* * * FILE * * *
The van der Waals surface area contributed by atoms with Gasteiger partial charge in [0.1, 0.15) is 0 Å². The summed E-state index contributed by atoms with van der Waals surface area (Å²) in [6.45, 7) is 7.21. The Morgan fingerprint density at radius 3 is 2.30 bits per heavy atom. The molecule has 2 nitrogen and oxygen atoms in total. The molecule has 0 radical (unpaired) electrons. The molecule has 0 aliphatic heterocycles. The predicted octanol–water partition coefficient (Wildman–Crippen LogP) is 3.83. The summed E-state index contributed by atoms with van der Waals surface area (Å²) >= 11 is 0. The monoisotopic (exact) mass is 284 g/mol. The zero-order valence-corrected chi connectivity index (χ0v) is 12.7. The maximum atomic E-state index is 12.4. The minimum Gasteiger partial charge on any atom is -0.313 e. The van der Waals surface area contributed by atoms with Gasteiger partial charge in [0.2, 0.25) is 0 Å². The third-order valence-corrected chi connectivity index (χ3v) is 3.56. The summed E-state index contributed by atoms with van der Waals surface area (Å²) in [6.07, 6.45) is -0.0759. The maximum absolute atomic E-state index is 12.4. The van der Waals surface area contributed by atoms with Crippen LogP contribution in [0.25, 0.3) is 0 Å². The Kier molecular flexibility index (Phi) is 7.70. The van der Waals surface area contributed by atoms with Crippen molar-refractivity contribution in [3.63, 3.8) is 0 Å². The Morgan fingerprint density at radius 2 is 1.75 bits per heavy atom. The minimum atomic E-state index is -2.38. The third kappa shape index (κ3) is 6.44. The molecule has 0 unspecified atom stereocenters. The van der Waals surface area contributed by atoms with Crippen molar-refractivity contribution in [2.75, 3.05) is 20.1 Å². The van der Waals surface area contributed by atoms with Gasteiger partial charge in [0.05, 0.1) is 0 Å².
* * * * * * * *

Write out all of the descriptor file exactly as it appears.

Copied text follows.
The van der Waals surface area contributed by atoms with Gasteiger partial charge in [0.1, 0.15) is 0 Å². The summed E-state index contributed by atoms with van der Waals surface area (Å²) in [6.45, 7) is 7.21. The Morgan fingerprint density at radius 3 is 2.30 bits per heavy atom. The molecule has 2 nitrogen and oxygen atoms in total. The molecule has 0 radical (unpaired) electrons. The molecule has 0 aliphatic heterocycles. The predicted octanol–water partition coefficient (Wildman–Crippen LogP) is 3.83. The summed E-state index contributed by atoms with van der Waals surface area (Å²) >= 11 is 0. The monoisotopic (exact) mass is 284 g/mol. The zero-order valence-corrected chi connectivity index (χ0v) is 12.7. The maximum atomic E-state index is 12.4. The minimum Gasteiger partial charge on any atom is -0.313 e. The van der Waals surface area contributed by atoms with Gasteiger partial charge in [0.2, 0.25) is 0 Å². The third-order valence-corrected chi connectivity index (χ3v) is 3.56. The summed E-state index contributed by atoms with van der Waals surface area (Å²) in [6.07, 6.45) is -0.0759. The maximum absolute atomic E-state index is 12.4. The van der Waals surface area contributed by atoms with Crippen LogP contribution in [0.25, 0.3) is 0 Å². The Kier molecular flexibility index (Phi) is 7.70. The van der Waals surface area contributed by atoms with Crippen molar-refractivity contribution in [3.63, 3.8) is 0 Å². The Morgan fingerprint density at radius 2 is 1.75 bits per heavy atom. The minimum atomic E-state index is -2.38. The third kappa shape index (κ3) is 6.44. The molecule has 0 unspecified atom stereocenters. The van der Waals surface area contributed by atoms with Crippen molar-refractivity contribution in [2.75, 3.05) is 20.1 Å². The van der Waals surface area contributed by atoms with Gasteiger partial charge in [0.05, 0.1) is 0 Å².